and 60th victims - a Wildcat and a Dauntless during the fighting
the Ace started back to Rabaul he spotted a formation of eight U.S.
Navy planes through the smeared windshield and identified them as
single-seat Wildcats. He began a surprise attack from below and
to the rear of the formation. As he came within firing range Sakai
found his targets not Wildcats but Avenger torpedo bombers fitted
with rear-firing turrets above and below the fuselage. It was too
late for the Zero pilot to take evasive action when eight .50 caliber
guns began spitting lead.
Sakai set two Avengers on fire
but the Zero's cockpit canopy was shattered and Sakai felt a stabbing
pain in his ears. Everything turned red and the Ace passed out as
his Zero plunged down through the low overcast. His wingmen followed
him until he disappeared into the clouds.
consciousness but could not see. Instinctively he leveled off, horrified
to find he could not move his left arm or leg. The slipstream biting
at his face through the smashed windshield brought tears to Saburo's
eyes. This enabled him to read his instruments. But blood ran down
his face from a deep head wound. Sakai tried to pack the wound with
first aid bandages but the slipstream ripped them loose. Finally
he dropped to his knees in the cramped cockpit to get out of the
slipstream and stuffed his silk scarf under his helmet. This staunched
the gory flow but then Saburo realized he could see only with his
Soon drowsiness overtook the homeward bound Sakai.
He would awake with a start to find his Zero skidding out of control
or flying almost inverted. He slapped his swollen face violently
to keep awake. The alternating pain and drowsiness soon took its
toll on the flyer's endurance. He decided to die like a Samurai
by diving into the first American ship he could find rather than
plunge into the lonely Pacific. He flew back to Guadalcanal but
could not locate a victim. So somehow he covered the 560 miles back
to Rabaul. After circling the airstrip four times Sakai made a dead-stick
landing and collapsed as he tried to climb out of the cockpit.
Sakai was hospitalized for months and underwent a series of
operations. During his convalescence he was promoted to Warrant
Officer. Just as the Americans turned the tide and began forcing
the Japanese back toward their home islands, Sakai returned to combat.
Based on Iwo Jima in June 1943 Sakai and his squadron mates waited
for the U.S. assault.
When early warning radar spotted American
carrier craft the Zeros climbed to the defense of the tiny island.
In a tremendous dog-fight the one-eyed warrior shot down two Hellcats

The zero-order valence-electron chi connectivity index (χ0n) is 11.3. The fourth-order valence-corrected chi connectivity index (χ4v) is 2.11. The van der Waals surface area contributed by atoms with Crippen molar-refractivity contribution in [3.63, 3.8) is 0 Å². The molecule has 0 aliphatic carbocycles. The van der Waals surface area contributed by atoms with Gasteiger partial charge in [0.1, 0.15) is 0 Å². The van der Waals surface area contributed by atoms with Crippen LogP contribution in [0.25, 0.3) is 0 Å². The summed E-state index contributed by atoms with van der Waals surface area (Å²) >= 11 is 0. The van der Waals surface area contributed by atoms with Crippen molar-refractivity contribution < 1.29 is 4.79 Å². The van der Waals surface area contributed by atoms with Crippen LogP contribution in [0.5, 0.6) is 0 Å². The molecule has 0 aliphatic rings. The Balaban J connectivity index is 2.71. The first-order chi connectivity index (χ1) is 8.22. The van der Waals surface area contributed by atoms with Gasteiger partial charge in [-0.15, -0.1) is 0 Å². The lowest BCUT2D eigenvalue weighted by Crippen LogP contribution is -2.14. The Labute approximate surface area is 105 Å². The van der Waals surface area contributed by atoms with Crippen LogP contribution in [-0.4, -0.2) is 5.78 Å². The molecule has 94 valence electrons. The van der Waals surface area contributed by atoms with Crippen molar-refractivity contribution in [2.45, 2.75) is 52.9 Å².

then found himself surrounded by 15 of these potent Navy fighters.
He turned, rolled, dived and climbed to 14,000' in an effort to
evade the .50 caliber bullets which seemed to fill the air.
Suddenly he spotted a cloud above the water and dived into it.
This was a storm cloud in which the startled pilot and his Zero
were tossed and tumbled like a leaf in the wind until they emerged
- free of Hellcats. His fighter did not contain a single bullet
As the Japanese forces retreated and our B-29 bombers
began to pound their home islands Sakai was assigned to interceptor
squadrons. He was promoted to Ensign and flew the high-performance
"Raiden." But nothing could stop the Americans and soon the war
The post-war years were a bitter struggle for survival.
Sakai could not find employment. His profession was that of a fighter
pilot. The occupation rules grounded him. He eked out a bare existence
at manual labor. This hard life was too much for his wife. She died
and her illness was attributed to poor diet and unhappy times.
Saburo Sakai along with several widows and brothers of his comrades
who died in the war, now owns and operates a printing shop in Japan.
The personal story of this outstanding pilot is vividly described
in Saburo Sakai's book "Samurai" which was written with the cooperation
of Martin Caidin and Fred Saito. It is published by E.P. Dutton
of N.Y.C. No World War Two air enthusiast should miss it.
The Mitsubishi Type 96 or A5M series Japanese single seat Navy
fighter saw combat service from 1937 through 1942...it was replaced
by the Zero. Allied code name for Type 96 was "Claude." This was
the first service monoplane fighter in the Japanese Naval Air Force.
"Claude" took to the air in 1935 with an inverted gull wing.
Control problems caused abandonment of this feature in favor of